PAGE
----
These findings suggested that Helios may control common genetic pathway(s) in CD4 and CD8 Tregs. To address this issue, we defined the genome-wide distribution of Helios binding sites in these cells by chromatin immunoprecipitation followed by DNA sequencing (ChIP-Seq) (7). The chromatin state of Helios-bound regions was determined according to acetylation of histone H3 at Lys27 (H3K27ac) for active regulatory regions and trimethylation of histone H3 at Lys27 for polycomb-repressed regions (H3K27me3) (8).

This analysis revealed that Helios bound mainly to promoter regions of (~85%) target genes in both CD4 and CD8 Tregs (Fig. 3A); 1602 and 828 genes, respectively, with 649 shared target genes (Fig. 3B). Analysis of DNA regions bound by Helios showed significant enrichment of NRF1, Sp1/Sp4, and IKAROS binding motifs (Fig. 3C), as well as genes that regulate cell cycle progression and apoptosis/cell survival (table S1A), including STAT5b, Jak2, NFAT5, and Birc2, and autophagy genes, whose loci showed activated chromatin marks, as evidenced by expression of H3K27ac (Fig. 3D and table S1B). Pathway analysis of Helios target genes in CD4 and CD8 Tregs revealed STAT5b/interleukin-2 receptor α (IL-2Rα) as a central node within a Helios target gene network, suggesting that Helios might regulate genes involved in IL-2 signaling and sustained survival (Fig. 3E).

Fig. 3 Helios-dependent STAT5 activation and stabilization of CD4 Tregs.

(A) Distribution of genome-wide Helios binding sites in activated FoxP3+ CD4 and Ly49+ CD8 Tregs. (B) Number of Helios target genes and overlapping Helios binding sites in CD4 and CD8 Tregs. (C) DNA motif analysis of Helios-bound regions. (D) ChIP-Seq analysis of Helios binding and modified histones at STAT5b, Jak2, NFAT5, and Birc2 in CD4 and CD8 Tregs. Start sites of each gene locus are indicated. Vertical lines in gene diagrams (bottom) indicate exons. (E) Pathway analysis of genes targeted by Helios in CD4 and CD8 Tregs. Solid lines represent genes known to have a direct connection. Dotted lines represent a presumptive interaction based on reported studies. Major nodes of genes are marked by red circles. Solid symbols indicate Helios target genes, and white symbols indicate neighboring genes that are functionally associated but not included in the Helios target genes.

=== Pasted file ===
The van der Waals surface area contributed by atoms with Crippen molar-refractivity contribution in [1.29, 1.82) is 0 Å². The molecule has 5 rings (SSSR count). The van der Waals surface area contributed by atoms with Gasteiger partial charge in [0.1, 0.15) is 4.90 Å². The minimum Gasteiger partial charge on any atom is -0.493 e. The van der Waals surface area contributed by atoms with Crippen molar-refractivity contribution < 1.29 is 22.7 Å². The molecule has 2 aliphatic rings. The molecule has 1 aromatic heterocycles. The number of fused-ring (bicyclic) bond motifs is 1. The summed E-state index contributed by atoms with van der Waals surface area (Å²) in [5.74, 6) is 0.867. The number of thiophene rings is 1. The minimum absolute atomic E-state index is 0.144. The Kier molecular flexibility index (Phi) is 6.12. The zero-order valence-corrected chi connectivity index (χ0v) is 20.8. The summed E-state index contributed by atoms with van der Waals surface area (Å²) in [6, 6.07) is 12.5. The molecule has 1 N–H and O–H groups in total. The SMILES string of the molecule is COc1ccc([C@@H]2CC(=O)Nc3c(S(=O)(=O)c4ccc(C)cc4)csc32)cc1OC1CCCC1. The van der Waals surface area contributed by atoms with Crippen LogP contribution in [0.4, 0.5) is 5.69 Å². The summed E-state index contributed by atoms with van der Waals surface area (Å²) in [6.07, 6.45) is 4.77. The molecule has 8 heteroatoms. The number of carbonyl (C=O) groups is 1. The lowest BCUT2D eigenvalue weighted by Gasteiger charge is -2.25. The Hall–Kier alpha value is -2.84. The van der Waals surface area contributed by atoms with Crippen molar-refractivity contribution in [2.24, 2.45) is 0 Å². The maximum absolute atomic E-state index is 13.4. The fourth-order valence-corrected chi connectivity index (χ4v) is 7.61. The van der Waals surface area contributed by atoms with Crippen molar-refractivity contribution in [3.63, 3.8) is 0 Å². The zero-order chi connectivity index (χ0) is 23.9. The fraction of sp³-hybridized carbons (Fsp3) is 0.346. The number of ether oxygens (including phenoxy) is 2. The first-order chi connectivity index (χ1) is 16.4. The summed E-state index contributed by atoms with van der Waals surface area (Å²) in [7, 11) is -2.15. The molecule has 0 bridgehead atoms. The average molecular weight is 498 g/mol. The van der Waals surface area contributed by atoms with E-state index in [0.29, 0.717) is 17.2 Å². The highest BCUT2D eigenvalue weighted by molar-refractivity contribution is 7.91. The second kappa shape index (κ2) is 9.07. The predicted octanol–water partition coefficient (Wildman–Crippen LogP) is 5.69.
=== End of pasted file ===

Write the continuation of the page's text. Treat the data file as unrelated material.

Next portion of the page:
The IL-2Rα–STAT5 pathway is essential for CD4 Treg survival, whereas the maintenance of FoxP3 expression reflects binding of activated STAT5 to the Foxp3 promoter and CNS2 regions (9). Identification of the IL-2Rα–STAT5 pathway as a major Helios gene network opened the possibility that Helios contributed to Treg survival and/or FoxP3 stability through increased STAT5 activation and enhanced IL-2 responsiveness (10, 11). We noted reduced survival of Helios–/– CD4 Tregs after transfer into lymphopenic hosts (Fig. 4A, left and middle), which is consistent with an essential contribution of the IL-2Rα–STAT5 signaling pathway to Treg viability. Moreover, Helios-deficient CD4 Tregs displayed reduced coexpression of FR4 and CD73 (Fig. 4A, right), markers that indicate anergy by self-reactive CD4 cells (12). Indeed, a significant portion of Helios-deficient CD4 Tregs developed into non-anergic cells under inflammatory conditions, including autoimmunity and infection (figs. S12C and S15). Because cytokine signaling can induce binding of activated STAT6 to the Foxp3 locus and competition with p-STAT5 (10), diminished STAT5 activation in Helios-deficient CD4 Tregs may allow increased STAT6 binding to the Foxp3 locus and diminished FoxP3 expression. Reduced STAT5 activation by Helios-deficient Tregs was accompanied by reduced expression of FoxP3 under conditions including progressive autoimmune disease (6-month-old Heliosfl/fl.FoxP3-Cre mice) and colitis (Fig. 4B), consistent with the contribution of STAT5 to stable FoxP3 expression (10).

Fig. 4 Helios-dependent STAT5 activation and stabilization of CD4 Tregs.